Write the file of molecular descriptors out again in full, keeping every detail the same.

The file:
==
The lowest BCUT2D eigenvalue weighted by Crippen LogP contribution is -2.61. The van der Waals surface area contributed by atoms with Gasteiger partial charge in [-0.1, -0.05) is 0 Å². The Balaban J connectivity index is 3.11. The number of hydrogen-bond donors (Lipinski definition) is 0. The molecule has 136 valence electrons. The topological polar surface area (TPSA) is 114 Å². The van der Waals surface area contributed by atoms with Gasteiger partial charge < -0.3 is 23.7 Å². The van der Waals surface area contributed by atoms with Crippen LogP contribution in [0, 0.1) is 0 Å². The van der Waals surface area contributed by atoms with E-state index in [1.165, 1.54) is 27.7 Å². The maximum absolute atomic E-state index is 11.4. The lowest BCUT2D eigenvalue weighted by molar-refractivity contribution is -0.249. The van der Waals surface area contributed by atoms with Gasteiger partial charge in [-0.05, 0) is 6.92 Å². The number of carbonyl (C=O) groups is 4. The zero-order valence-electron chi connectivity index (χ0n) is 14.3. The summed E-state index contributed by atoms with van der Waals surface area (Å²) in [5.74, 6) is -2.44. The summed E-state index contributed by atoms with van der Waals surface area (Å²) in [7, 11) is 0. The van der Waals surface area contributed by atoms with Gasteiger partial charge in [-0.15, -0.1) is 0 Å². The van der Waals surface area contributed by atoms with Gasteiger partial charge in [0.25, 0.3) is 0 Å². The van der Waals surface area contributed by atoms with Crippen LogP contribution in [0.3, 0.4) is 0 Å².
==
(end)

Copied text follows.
The lowest BCUT2D eigenvalue weighted by Crippen LogP contribution is -2.61. The van der Waals surface area contributed by atoms with Gasteiger partial charge in [-0.1, -0.05) is 0 Å². The Balaban J connectivity index is 3.11. The number of hydrogen-bond donors (Lipinski definition) is 0. The molecule has 136 valence electrons. The topological polar surface area (TPSA) is 114 Å². The van der Waals surface area contributed by atoms with Gasteiger partial charge < -0.3 is 23.7 Å². The van der Waals surface area contributed by atoms with Crippen LogP contribution in [0, 0.1) is 0 Å². The van der Waals surface area contributed by atoms with E-state index in [1.165, 1.54) is 27.7 Å². The maximum absolute atomic E-state index is 11.4. The lowest BCUT2D eigenvalue weighted by molar-refractivity contribution is -0.249. The van der Waals surface area contributed by atoms with Gasteiger partial charge in [-0.05, 0) is 6.92 Å². The number of carbonyl (C=O) groups is 4. The zero-order valence-electron chi connectivity index (χ0n) is 14.3. The summed E-state index contributed by atoms with van der Waals surface area (Å²) in [5.74, 6) is -2.44. The summed E-state index contributed by atoms with van der Waals surface area (Å²) in [7, 11) is 0. The van der Waals surface area contributed by atoms with Gasteiger partial charge in [-0.15, -0.1) is 0 Å². The van der Waals surface area contributed by atoms with Gasteiger partial charge in [0.25, 0.3) is 0 Å². The van der Waals surface area contributed by atoms with Crippen LogP contribution in [0.3, 0.4) is 0 Å².